Can’t Decide What to See in Belize this Summer? We’ve Got Your Back!

Photo by Island Expeditions

No wonder you’re conflicted! Trying to figure out which places in Belize belong at the top of your must-see list can be frustrating—particularly if you’ve a finite amount of time to get yourself to a representative sampling of attractions, sites and events before the real world and stress intercedes. Relax. Breathe deeply. Consider this blog post your Cliff’s Notes, only there won’t be a quiz on the content down the road. We promise.

If it’s June, it’s Lobsterfest and Belize tourism folks know a thing or two about kick-starting the lobster season in style. Side shows associated with this tribute to the king of crustaceans include a Miss Lobsterfest beauty pageant made up of teens who are not shy about dressing in weird costumes to win the crown. Need a place to stay when you’re not dipping lobster morsels into butter or watching pageant contestants strut their stuff? Make it the Chabil Mar in Placencia. You’ll need the peace and quiet once you’ve had a taste of Lobsterfest!

June is the most popular month for weddings and destination weddings in Belize are trending. Water Foot Caye is an ideal choice for a destination wedding since it’s a private island that offers a mix of intimate surroundings plus snorkeling and scuba diving opportunities when couples require a break from other physical endeavors they pursue. Yok Ha Resort wedding planners are at the top of their game, so if you want all of the fun and none of the work that turns engaged couples into Godzilla brides and grooms, book your wedding here.

Not everybody craves silence and a respite from the world. If this describes you, head for San Ignacio Town, known for both luxe resort rooms at hotels like the Cahal Pech Village Resort and fast access to happening tourist sites like the ATM Cave, Tikal in Guatemala, Xunantunich and Cahal Pech Maya Ruins. This place is a perfect pairing of old and new: Find digs loaded with amenities—air conditioning, on-site eatery, palm thatched cabanas and the best bar around—and digs that fall into the categories of ruins, artifacts and skeletons left behind by Mayan populations.

Amble over to Victoria House for a quaint mix of Colonial Belize’s atmosphere amid the excitement San Pedro’s Ambergris Caye. This island getaway offers the intimacy of an inn plus amenities found at larger resorts; Victoria House is small enough to grant you complete privacy and attention from staff yet near enough to nightlife and restaurants that you won’t have to stray far to get your fill of entertainments. Need a boat to indulge in fishing, snorkeling and other water sports? Staff will also get you a captain who speaks English!

When Belize visitors need a full-service tour operator for excursions, they know that they can rely upon Raggamuffin Tours to get them to and from all Belize hot spots reliably and reasonably. Put your schedule into the hands of Raggamuffin tour operators specializing in sailing and snorkeling adventures. You’ll get the boat. The guide. The expertise. And no day trip is complete without complimentary picnic baskets, but don’t expect to find muffins in there unless you ask for them!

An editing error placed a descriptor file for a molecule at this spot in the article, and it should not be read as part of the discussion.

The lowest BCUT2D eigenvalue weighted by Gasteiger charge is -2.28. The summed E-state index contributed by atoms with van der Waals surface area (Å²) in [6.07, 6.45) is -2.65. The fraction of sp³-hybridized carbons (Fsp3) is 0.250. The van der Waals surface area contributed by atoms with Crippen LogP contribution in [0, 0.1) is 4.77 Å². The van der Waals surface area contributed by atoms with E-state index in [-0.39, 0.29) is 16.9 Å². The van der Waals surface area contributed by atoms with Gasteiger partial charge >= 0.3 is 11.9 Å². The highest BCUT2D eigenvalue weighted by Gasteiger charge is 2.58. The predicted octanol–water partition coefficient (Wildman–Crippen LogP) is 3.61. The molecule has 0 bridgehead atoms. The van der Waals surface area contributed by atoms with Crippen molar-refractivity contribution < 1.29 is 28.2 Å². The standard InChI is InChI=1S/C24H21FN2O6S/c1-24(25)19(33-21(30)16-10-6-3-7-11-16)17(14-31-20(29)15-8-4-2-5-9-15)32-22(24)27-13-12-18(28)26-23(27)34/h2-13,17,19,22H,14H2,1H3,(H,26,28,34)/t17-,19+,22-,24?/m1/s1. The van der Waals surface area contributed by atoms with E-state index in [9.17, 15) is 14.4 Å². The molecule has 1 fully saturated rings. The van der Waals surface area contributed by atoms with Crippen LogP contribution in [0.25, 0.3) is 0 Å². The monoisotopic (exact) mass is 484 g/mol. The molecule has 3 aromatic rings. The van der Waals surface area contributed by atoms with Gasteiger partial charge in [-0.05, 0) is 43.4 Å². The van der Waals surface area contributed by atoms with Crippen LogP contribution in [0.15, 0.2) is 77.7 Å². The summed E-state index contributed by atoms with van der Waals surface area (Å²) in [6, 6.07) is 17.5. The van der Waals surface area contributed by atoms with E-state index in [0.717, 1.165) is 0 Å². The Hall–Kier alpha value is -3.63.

Belize’s Stann Creek District is the acknowledged cultural epicenter of one of the nation’s proudest and most colorful populations: The Garifuna. If you know nothing about this culture, make it a point to travel to Hopkins, a little hamlet that’s a repository of this society’s history, music, art and heritage. No tourist with a desire to learn more about the Garifuna will want to take a pass on classes teaching myriad aspects of the Garifuna lifestyle, including drumming, singing and cooking.

If your destination is South Water Caye, book a room at the Blue Marlin Resort, a tropical haven that’s rarely mentioned in travel magazines, despite being so beautiful. South Water Caye is popular with folks eager to escape crowds: at just 15 acres, it’s a surprisingly interesting corner of Belize where you can check on the progress of the nation’s protected fishing nurseries and see exotic marine animals galore. Perched atop the great Belize barrier reef, this jewel belongs near the top of your must-see list if ecology and solitude are priorities.

Dangriga is the capital of Garifuna society and also the capital of Punta Rock, Belize’s fusion music movement that has been known to light up the night with funky acoustic Garifuna melodies rocked by musicians wielding electric guitars. Not interested in the vibrant music scene? You can still get a good vibe by day if you visit Dangriga’s cultural offerings, like the Gulisi Garifuna Museum, Pen Cayetano Gallery and Drums of my Father Monument.

What comes to mind when you hear the words “melting pot”? Find out for yourself what a true melting pot looks like by visiting Punta Gorda, a community that could show the rest of the world how to coexist in harmony. A population of around 6,000 Garifuna, Maya, East Indian, Creole, Lebanese and Chinese Belizeans have put down roots here in the Toledo District, also a gateway to jungles, rainforests and a cave network said to thrill the most blasé traveler.

Sateneja looks as picturesque as the name suggests. Roughly translated from the Yucatec Mayan dialect as “Water in the rock,” this town is nestled along a tropical bay in northeastern Belize. While Sateneja is a relative newcomer to Belize’s tourist scene, travel writers are beginning to discover places like the lush Shipstern Wildlife Reserve, composed of 31 square miles of tropical forest. Though privately owned, this pristine habitat is open to the public, so make this visit a priority if you are eager to see one of Mother Earth’s masterpieces.

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